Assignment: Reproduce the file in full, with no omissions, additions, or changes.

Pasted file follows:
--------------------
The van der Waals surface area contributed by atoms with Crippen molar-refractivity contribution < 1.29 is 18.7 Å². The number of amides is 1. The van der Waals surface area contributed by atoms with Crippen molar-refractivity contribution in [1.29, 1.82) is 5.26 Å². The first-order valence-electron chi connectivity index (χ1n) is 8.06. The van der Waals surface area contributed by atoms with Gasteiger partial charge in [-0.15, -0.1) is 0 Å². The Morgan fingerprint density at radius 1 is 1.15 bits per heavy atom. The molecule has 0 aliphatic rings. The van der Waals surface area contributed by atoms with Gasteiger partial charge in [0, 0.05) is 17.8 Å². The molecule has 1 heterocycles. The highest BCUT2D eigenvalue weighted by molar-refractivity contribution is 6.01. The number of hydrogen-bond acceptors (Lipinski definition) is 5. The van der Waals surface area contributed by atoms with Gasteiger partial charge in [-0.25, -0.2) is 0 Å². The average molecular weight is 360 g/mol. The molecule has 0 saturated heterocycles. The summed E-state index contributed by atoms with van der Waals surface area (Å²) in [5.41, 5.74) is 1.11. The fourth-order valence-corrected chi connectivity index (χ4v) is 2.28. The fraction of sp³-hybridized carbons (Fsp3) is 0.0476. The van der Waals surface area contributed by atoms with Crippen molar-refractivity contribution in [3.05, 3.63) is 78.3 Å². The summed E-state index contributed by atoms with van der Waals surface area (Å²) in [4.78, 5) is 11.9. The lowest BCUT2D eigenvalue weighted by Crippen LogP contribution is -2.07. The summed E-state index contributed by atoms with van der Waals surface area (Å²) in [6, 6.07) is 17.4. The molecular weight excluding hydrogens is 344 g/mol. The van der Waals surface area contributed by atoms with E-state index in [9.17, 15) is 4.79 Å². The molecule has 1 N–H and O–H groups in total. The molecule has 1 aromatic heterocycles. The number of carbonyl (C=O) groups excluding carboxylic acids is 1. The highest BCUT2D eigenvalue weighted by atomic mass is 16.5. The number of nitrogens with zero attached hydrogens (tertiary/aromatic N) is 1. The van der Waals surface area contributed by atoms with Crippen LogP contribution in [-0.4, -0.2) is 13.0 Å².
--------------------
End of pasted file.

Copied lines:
The van der Waals surface area contributed by atoms with Crippen molar-refractivity contribution < 1.29 is 18.7 Å². The number of amides is 1. The van der Waals surface area contributed by atoms with Crippen molar-refractivity contribution in [1.29, 1.82) is 5.26 Å². The first-order valence-electron chi connectivity index (χ1n) is 8.06. The van der Waals surface area contributed by atoms with Gasteiger partial charge in [-0.15, -0.1) is 0 Å². The Morgan fingerprint density at radius 1 is 1.15 bits per heavy atom. The molecule has 0 aliphatic rings. The van der Waals surface area contributed by atoms with Gasteiger partial charge in [0, 0.05) is 17.8 Å². The molecule has 1 heterocycles. The highest BCUT2D eigenvalue weighted by molar-refractivity contribution is 6.01. The number of hydrogen-bond acceptors (Lipinski definition) is 5. The van der Waals surface area contributed by atoms with Gasteiger partial charge in [-0.25, -0.2) is 0 Å². The average molecular weight is 360 g/mol. The molecule has 0 saturated heterocycles. The summed E-state index contributed by atoms with van der Waals surface area (Å²) in [5.41, 5.74) is 1.11. The fourth-order valence-corrected chi connectivity index (χ4v) is 2.28. The fraction of sp³-hybridized carbons (Fsp3) is 0.0476. The van der Waals surface area contributed by atoms with Crippen molar-refractivity contribution in [3.05, 3.63) is 78.3 Å². The summed E-state index contributed by atoms with van der Waals surface area (Å²) in [4.78, 5) is 11.9. The lowest BCUT2D eigenvalue weighted by Crippen LogP contribution is -2.07. The summed E-state index contributed by atoms with van der Waals surface area (Å²) in [6, 6.07) is 17.4. The molecular weight excluding hydrogens is 344 g/mol. The van der Waals surface area contributed by atoms with E-state index in [9.17, 15) is 4.79 Å². The molecule has 1 N–H and O–H groups in total. The molecule has 1 aromatic heterocycles. The number of carbonyl (C=O) groups excluding carboxylic acids is 1. The highest BCUT2D eigenvalue weighted by atomic mass is 16.5. The number of nitrogens with zero attached hydrogens (tertiary/aromatic N) is 1. The van der Waals surface area contributed by atoms with Crippen LogP contribution in [-0.4, -0.2) is 13.0 Å².